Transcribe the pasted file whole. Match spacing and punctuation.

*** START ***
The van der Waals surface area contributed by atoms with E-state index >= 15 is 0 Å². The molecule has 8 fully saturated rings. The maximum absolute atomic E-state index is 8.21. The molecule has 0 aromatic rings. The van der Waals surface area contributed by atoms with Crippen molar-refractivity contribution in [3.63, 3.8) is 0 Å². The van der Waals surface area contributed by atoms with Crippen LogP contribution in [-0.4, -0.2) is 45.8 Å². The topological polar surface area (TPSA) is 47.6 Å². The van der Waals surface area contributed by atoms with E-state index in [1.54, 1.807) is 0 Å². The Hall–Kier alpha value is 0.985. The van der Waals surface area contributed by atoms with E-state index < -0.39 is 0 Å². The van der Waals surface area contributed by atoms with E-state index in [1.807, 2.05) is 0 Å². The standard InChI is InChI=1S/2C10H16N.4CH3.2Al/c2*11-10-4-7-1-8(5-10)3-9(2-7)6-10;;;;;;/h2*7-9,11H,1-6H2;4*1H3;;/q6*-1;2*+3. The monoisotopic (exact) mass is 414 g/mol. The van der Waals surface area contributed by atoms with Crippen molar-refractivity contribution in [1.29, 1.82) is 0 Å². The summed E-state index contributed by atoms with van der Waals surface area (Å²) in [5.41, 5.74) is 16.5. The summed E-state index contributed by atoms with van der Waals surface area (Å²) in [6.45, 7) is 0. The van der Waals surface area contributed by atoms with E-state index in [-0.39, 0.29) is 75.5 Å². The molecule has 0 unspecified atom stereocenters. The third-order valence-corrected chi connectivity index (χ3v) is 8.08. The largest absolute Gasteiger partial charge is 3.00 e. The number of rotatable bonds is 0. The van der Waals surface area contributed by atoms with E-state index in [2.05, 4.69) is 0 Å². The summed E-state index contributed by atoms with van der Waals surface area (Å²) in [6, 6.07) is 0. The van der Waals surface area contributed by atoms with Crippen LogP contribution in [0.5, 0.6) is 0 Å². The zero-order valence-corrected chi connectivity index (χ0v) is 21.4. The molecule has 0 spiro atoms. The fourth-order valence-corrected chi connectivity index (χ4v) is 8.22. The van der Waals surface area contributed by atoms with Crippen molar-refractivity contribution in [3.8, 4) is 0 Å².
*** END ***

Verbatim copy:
The van der Waals surface area contributed by atoms with E-state index >= 15 is 0 Å². The molecule has 8 fully saturated rings. The maximum absolute atomic E-state index is 8.21. The molecule has 0 aromatic rings. The van der Waals surface area contributed by atoms with Crippen molar-refractivity contribution in [3.63, 3.8) is 0 Å². The van der Waals surface area contributed by atoms with Crippen LogP contribution in [-0.4, -0.2) is 45.8 Å². The topological polar surface area (TPSA) is 47.6 Å². The van der Waals surface area contributed by atoms with E-state index in [1.54, 1.807) is 0 Å². The Hall–Kier alpha value is 0.985. The van der Waals surface area contributed by atoms with E-state index < -0.39 is 0 Å². The van der Waals surface area contributed by atoms with E-state index in [1.807, 2.05) is 0 Å². The standard InChI is InChI=1S/2C10H16N.4CH3.2Al/c2*11-10-4-7-1-8(5-10)3-9(2-7)6-10;;;;;;/h2*7-9,11H,1-6H2;4*1H3;;/q6*-1;2*+3. The monoisotopic (exact) mass is 414 g/mol. The van der Waals surface area contributed by atoms with Crippen molar-refractivity contribution in [1.29, 1.82) is 0 Å². The summed E-state index contributed by atoms with van der Waals surface area (Å²) in [5.41, 5.74) is 16.5. The summed E-state index contributed by atoms with van der Waals surface area (Å²) in [6.45, 7) is 0. The van der Waals surface area contributed by atoms with E-state index in [-0.39, 0.29) is 75.5 Å². The molecule has 0 unspecified atom stereocenters. The third-order valence-corrected chi connectivity index (χ3v) is 8.08. The largest absolute Gasteiger partial charge is 3.00 e. The number of rotatable bonds is 0. The van der Waals surface area contributed by atoms with E-state index in [2.05, 4.69) is 0 Å². The summed E-state index contributed by atoms with van der Waals surface area (Å²) in [6, 6.07) is 0. The van der Waals surface area contributed by atoms with Crippen LogP contribution in [0.5, 0.6) is 0 Å². The zero-order valence-corrected chi connectivity index (χ0v) is 21.4. The molecule has 0 spiro atoms. The fourth-order valence-corrected chi connectivity index (χ4v) is 8.22. The van der Waals surface area contributed by atoms with Crippen molar-refractivity contribution in [3.8, 4) is 0 Å².